Sick with Legionnaires’?
Call (612) 337-6126
Elliot Olsen has decades of experience representing people harmed by Legionnaires’ disease, and he has regained millions of dollars for them. If you or a family member became ill after staying at The Sands Resort, please call (612) 337-6126 for a free consultation, or complete the following:
Two Massachusetts women who say they contracted Legionnaires’ disease after staying at The Sands Resort in Hampton, NH, have sued the hotel and its principals.
According to court documents, Louise M. Pare of Gardner and Celeste M. Billington of Templeton are seeking a jury trial and unspecified damages.
The lawsuit – filed in Rockingham County Superior Court in Brentwood, NH – claims negligence by The Sands Resort in cleaning and operating the hot tub and spa area of the resort, located at 32 Ashworth Avenue along Hampton Beach, a popular tourist destination.
The suit also claims that issues associated with the water distribution systems at the hotel resulted in the two contracting Legionnaires’ disease.
Sands Resort Management Co. Inc., Andrew Escamilla, Daniel Emerson, Aqua Paradise Pools and Spas, and Sands Realty Trust members Leonard J. Samia, Thomas Saab and Edward Saab are listed as defendants in the lawsuit, which claims negligence and a failure to warn residents of the problem.
The Sands Resort: damages claimed
According to court documents, Pare and Billington rented condominium unit 224 at The Sands Resort on August 3-5. The lawsuit claims Pare got “chills” on August 5 and woke up in the early-morning hours of August 6 “soaked in sweat.”
The lawsuit states Billington also became sick the night of August 5, and both women were diagnosed with legionellosis, another name for Legionnaires’ disease.
In the lawsuit, both women claim they sustained damages, including “medical expenses, loss of income, severe pain and mental suffering” as a result of their illnesses.
The Sands Resort: 15 ill in outbreak
On Sept. 5, the New Hampshire Department of Health and Human Services’ (DHHS) Division of Public Health Services (DPHS) announced the addition of one case of Legionnaires’ disease, increasing the Legionnaires disease outbreak total to 15.
At least 12 of those sickened have been hospitalized, and one victim – a senior citizen – passed away.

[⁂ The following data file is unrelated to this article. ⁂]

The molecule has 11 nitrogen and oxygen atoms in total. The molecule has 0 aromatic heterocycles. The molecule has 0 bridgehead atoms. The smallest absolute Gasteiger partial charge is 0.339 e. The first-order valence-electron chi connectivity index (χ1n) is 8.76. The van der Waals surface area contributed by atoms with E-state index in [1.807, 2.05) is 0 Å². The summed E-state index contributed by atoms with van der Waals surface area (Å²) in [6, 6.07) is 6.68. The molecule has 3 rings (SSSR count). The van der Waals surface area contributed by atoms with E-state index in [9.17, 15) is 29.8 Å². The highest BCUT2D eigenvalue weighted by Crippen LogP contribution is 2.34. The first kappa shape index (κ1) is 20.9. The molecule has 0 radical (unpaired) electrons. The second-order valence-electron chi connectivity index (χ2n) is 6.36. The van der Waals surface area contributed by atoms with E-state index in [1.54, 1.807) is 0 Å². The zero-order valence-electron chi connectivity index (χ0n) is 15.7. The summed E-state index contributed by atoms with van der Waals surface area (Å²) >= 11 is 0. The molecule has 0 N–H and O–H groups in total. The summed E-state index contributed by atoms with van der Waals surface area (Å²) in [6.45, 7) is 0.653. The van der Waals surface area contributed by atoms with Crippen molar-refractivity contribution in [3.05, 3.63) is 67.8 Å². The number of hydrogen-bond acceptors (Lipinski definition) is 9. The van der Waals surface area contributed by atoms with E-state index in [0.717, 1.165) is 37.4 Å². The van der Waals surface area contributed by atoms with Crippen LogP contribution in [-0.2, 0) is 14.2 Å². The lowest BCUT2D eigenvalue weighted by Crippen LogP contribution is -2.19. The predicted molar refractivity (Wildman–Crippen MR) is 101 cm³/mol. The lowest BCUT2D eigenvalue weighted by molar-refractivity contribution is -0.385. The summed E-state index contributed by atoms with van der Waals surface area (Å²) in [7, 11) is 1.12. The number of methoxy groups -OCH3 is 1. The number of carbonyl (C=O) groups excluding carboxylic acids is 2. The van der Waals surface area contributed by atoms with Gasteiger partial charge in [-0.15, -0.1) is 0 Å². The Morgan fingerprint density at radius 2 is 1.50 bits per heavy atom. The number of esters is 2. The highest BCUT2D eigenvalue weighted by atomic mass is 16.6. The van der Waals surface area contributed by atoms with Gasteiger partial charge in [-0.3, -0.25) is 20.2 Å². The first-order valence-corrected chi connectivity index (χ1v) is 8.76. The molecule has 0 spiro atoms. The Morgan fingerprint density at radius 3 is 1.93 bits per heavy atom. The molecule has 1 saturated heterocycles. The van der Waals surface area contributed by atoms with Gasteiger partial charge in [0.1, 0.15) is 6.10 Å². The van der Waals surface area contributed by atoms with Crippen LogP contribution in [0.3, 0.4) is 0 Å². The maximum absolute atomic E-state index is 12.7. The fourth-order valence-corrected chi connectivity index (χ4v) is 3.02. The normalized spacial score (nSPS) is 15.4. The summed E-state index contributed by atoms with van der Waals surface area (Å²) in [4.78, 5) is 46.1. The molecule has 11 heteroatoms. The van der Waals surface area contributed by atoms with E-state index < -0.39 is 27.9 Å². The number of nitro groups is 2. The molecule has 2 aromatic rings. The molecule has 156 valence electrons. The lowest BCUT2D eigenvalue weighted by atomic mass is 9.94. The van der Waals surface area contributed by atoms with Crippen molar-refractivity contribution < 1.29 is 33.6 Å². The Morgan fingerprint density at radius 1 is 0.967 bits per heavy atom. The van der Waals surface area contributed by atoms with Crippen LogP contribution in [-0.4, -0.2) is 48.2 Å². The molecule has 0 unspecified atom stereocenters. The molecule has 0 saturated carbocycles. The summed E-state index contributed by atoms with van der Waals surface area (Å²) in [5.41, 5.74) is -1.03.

The Sands Resort: Legionella found
On Sept. 2, state health officials announced that preliminary testing showed increased levels of Legionella – the bacteria that causes Legionnaires’ disease – in numerous areas at The Sands Resort:
- hot tub
- water heater
- outdoor shower hose
- sinks and shower heads in three guest rooms.
Nine of the 15 victims in the outbreak were guests at The Sands Resort.
The Sands Resort: disease info
In addition to legionellosis, Legionnaires’ disease is also known as Legionella pneumonia. The disease is similar to other types of pneumonia, which is an infection of the air sacs in one or both lungs that can produce fluid in the lungs.
Symptoms of the disease can also resemble those of influenza (flu), and they generally begin with:
- chills and fever, which can be 104 degrees Fahrenheit or higher
- severe headaches
- muscle pains.
By the second or third day, more symptoms develop, such as:
- cough, which can bring up mucus and blood
- difficulty breathing (dyspnea)
- chest pains
- gastrointestinal symptoms (diarrhea, nausea, vomiting, etc.)
- confusion and other mental difficulties.
Anyone can become sick from Legionella, but those most susceptible to infection from the bacteria include:
- people 50 years old or older
- smokers, current and former
- people with chronic lung disease (COPD)
- heavy drinkers of alcoholic beverages
- people with compromised immune systems
- recipients of organ transplants
- people on specific drug protocols (for example, corticosteroids).
Numerous possible sources
Legionella grow best in warm water, and they are found primarily in human-made environments. Outbreaks have been linked to a number of sources, such as:
- hot tubs, swimming pools, and whirlpools
- large water systems (hotels, hospitals, nursing homes, etc.)
- cooling towers of air conditioning systems
- large plumbing systems
- bathroom faucets and showers
- hot water tanks and heaters
- physical-therapy equipment
- mist machines (produce sections of grocery stores, etc.)
- hand-held sprayers
- decorative fountains.